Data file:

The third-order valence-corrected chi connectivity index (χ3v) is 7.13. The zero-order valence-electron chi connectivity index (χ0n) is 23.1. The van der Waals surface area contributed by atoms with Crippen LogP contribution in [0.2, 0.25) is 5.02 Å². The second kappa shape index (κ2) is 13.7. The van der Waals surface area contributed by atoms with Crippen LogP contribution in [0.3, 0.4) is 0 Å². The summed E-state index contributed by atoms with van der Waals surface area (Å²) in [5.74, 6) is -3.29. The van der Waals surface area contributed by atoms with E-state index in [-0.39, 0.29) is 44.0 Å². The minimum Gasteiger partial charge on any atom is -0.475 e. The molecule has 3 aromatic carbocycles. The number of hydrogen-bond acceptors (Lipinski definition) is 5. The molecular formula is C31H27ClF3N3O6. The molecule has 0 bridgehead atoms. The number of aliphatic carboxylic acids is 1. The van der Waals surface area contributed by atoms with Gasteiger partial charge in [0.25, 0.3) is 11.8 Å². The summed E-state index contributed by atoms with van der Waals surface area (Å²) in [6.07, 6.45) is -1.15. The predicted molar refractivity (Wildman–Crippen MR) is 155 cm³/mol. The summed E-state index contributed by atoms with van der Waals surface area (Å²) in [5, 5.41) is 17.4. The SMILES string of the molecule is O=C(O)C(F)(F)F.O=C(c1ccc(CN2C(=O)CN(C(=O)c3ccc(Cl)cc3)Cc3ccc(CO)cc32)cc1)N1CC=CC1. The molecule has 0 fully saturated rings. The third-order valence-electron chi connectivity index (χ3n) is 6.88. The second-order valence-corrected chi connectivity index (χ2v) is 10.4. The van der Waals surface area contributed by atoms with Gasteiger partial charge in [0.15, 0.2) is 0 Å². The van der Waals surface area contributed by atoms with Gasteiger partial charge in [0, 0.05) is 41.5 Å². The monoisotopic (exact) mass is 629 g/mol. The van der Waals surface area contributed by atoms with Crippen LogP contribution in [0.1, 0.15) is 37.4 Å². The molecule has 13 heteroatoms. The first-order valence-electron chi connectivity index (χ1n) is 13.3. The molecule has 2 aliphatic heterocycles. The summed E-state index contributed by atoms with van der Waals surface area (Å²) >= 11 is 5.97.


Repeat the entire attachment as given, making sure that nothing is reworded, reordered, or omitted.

The third-order valence-corrected chi connectivity index (χ3v) is 7.13. The zero-order valence-electron chi connectivity index (χ0n) is 23.1. The van der Waals surface area contributed by atoms with Crippen LogP contribution in [0.2, 0.25) is 5.02 Å². The second kappa shape index (κ2) is 13.7. The van der Waals surface area contributed by atoms with Crippen LogP contribution in [0.3, 0.4) is 0 Å². The summed E-state index contributed by atoms with van der Waals surface area (Å²) in [5.74, 6) is -3.29. The van der Waals surface area contributed by atoms with E-state index in [-0.39, 0.29) is 44.0 Å². The minimum Gasteiger partial charge on any atom is -0.475 e. The molecule has 3 aromatic carbocycles. The number of hydrogen-bond acceptors (Lipinski definition) is 5. The molecular formula is C31H27ClF3N3O6. The molecule has 0 bridgehead atoms. The number of aliphatic carboxylic acids is 1. The van der Waals surface area contributed by atoms with Gasteiger partial charge in [0.25, 0.3) is 11.8 Å². The summed E-state index contributed by atoms with van der Waals surface area (Å²) in [6.07, 6.45) is -1.15. The predicted molar refractivity (Wildman–Crippen MR) is 155 cm³/mol. The summed E-state index contributed by atoms with van der Waals surface area (Å²) in [5, 5.41) is 17.4. The SMILES string of the molecule is O=C(O)C(F)(F)F.O=C(c1ccc(CN2C(=O)CN(C(=O)c3ccc(Cl)cc3)Cc3ccc(CO)cc32)cc1)N1CC=CC1. The molecule has 0 fully saturated rings. The third-order valence-electron chi connectivity index (χ3n) is 6.88. The second-order valence-corrected chi connectivity index (χ2v) is 10.4. The van der Waals surface area contributed by atoms with Gasteiger partial charge in [0.15, 0.2) is 0 Å². The van der Waals surface area contributed by atoms with Gasteiger partial charge in [0, 0.05) is 41.5 Å². The monoisotopic (exact) mass is 629 g/mol. The van der Waals surface area contributed by atoms with Crippen LogP contribution in [0.1, 0.15) is 37.4 Å². The molecule has 13 heteroatoms. The first-order valence-electron chi connectivity index (χ1n) is 13.3. The molecule has 2 aliphatic heterocycles. The summed E-state index contributed by atoms with van der Waals surface area (Å²) >= 11 is 5.97.